So we believe if you switch that, especially starting with the executive team. So we work with executive teams of 20 to 200 person organizations normally. thE there’s some leader on there, often the CEO, but occasionally it’s actually somebody from the next rung down from the C suite on like, like the CTO or CMO or somebody like that that’s trying to make change in the organization can see some possibility and creating not just change for them, but also change on the the team that they’re on.

And now we’re also kind of kicking off, like you mentioned a mastermind group for. CEOs that are actually out there on the more bleeding edge on, they’ve already gone through the work and transforming their organizations towards something that’s more self managed, distributed authority. And they’ve already done that for a couple of years and they want to connect with other CEOs that are out there on the bleeding edge.

So those are kind of the two fundamental groups that we like to to work with

[00:12:02] Kevin Stafford: most. I like that. I like that, that, that exemplifies a certain, in my opinion, necessary commitment. To you don’t just get to figure out, it’s like, Oh, I identified the changes I needed to make in the organization and then we executed those and now I’m done.

It’s like, it’s, it’s sort of actually very much an ongoing process, whether you’re on the bleeding edge or like smack dab in the middle, there’s a commitment to change and growth that really is required if you want, if you want to see the kind of impact you, you want to see out of your business, out of your organization and it’s, man, it is so tempting.

I don’t want to say to rest on your laurels, because that makes it seem like you’re proud of yourself, but just to like, to go through a major change, and even to have great success in that change, and then just to relax. Which, and I’m not to say that you can’t relax sometimes, take your, take your breaks where you can.

But there’s just, there’s something about that commitment to change. That commitment to ongoing change and evolution that I feel like separates, it separates the real leaders from the ones who are, shall we say, still in development. Or still in early stage development, I should say. Yeah, there’s

[00:13:07] Travis Marsh: always this weird tension between, okay, I can be proud of all the things I’ve done, and I also, when I’m in that quiet place where, where I can look at things, I know I’m probably holding the organization back because of something I haven’t learned.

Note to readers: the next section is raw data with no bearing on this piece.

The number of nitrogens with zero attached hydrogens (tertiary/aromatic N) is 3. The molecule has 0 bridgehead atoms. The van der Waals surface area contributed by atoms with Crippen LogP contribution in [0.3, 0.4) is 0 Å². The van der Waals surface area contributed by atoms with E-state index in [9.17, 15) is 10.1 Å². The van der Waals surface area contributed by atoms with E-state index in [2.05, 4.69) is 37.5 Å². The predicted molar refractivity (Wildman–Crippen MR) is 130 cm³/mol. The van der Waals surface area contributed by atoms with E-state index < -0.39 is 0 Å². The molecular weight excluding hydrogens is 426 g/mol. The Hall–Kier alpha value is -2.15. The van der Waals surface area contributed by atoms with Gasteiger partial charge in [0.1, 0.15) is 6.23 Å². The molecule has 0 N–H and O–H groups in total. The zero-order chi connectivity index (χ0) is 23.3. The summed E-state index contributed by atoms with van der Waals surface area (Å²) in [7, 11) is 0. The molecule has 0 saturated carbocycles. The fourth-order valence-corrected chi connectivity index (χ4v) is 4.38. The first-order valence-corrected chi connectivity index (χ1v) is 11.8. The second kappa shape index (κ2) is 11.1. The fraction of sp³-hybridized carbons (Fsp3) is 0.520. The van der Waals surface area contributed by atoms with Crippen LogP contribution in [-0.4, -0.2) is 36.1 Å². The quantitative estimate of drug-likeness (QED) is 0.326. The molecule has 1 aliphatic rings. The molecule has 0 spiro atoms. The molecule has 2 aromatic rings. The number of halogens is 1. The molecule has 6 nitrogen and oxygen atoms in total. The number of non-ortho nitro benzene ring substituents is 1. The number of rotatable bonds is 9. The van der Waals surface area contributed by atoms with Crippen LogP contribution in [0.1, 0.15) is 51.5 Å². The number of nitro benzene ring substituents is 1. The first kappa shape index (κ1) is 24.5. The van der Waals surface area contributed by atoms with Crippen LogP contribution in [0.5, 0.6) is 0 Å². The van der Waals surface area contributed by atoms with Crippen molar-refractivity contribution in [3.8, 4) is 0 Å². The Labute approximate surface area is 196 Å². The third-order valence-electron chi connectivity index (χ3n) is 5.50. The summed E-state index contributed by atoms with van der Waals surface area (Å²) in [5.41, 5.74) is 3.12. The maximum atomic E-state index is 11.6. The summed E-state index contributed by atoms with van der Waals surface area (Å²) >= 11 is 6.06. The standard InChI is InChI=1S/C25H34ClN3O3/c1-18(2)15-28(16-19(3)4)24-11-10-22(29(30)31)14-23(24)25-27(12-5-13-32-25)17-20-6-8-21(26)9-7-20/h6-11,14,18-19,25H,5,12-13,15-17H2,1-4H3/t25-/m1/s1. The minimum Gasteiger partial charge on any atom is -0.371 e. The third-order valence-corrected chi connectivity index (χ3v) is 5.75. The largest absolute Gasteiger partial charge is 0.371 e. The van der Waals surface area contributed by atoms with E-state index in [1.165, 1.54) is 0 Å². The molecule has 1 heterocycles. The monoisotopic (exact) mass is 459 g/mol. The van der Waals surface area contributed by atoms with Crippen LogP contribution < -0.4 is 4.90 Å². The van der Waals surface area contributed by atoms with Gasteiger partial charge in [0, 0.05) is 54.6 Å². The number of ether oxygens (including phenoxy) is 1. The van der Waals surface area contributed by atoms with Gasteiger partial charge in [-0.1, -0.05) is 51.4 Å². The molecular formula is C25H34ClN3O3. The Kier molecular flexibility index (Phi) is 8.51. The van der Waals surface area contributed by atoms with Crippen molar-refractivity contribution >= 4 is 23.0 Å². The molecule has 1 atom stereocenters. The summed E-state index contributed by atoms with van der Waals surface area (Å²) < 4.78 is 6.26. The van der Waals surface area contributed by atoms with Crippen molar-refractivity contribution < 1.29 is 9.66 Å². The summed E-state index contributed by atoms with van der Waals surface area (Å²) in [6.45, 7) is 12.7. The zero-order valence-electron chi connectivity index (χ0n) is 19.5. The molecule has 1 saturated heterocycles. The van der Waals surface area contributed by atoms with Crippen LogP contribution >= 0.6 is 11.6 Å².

And so how do I have both of those at the same time, and, and be honest with myself, instead of just one or the other, is Really hard. It’s useful to have somebody outside yourself to be that mirror and that reflection.

[00:13:38] Kevin Stafford: That’s it. That’s it right there. That’s, that’s one of the things that first drew me to coaching in general, just as something to look into.

And the thing that gets the reason why I’m so passionate, the reason why I hand talk and I find that my podcast episodes go long because I get to talking about it. And I just find there to be such a value in a coach I’ve referred to, I’ve referred to. Maybe not inappropriately, but a little bit tongue and cheekily referred to coaches as sort of like the intimate stranger, because there’s this degree of commitment and investment from a coach in their, in their clients that is really like a close trusted friend or a confidant.

And yet they have that distance of a stranger where it’s just like, Hey, I’m. I’m invested in you, but I don’t have any baggage with you. We haven’t been friends since college, and I know about the thing you did that one night and yada yada. There’s none of that, none of that extra stuff that comes with some of those deeper intimate relationships that are so valuable.

And there’s also, with that, the skill and experience of being in that position. To where it’s like, I know the questions to ask you. Even though I’m just now getting to know you, I know what to ask to start the conversation going in the right direction, and I know what to get you to ask yourself, and I’ve got exercises, and I’ve got techniques and tips and whole frameworks for you to start working on, and it’s just, there’s something so, to me, so powerful about these, I hate to use this word because it’s so, it’s so cheeky, but the synergy in that particular relationship that a coach can provide, it’s just, there’s really nothing quite like it.

And I feel like for leadership development, it’s just, if you’re serious at all about it, you’ve got to coach every, every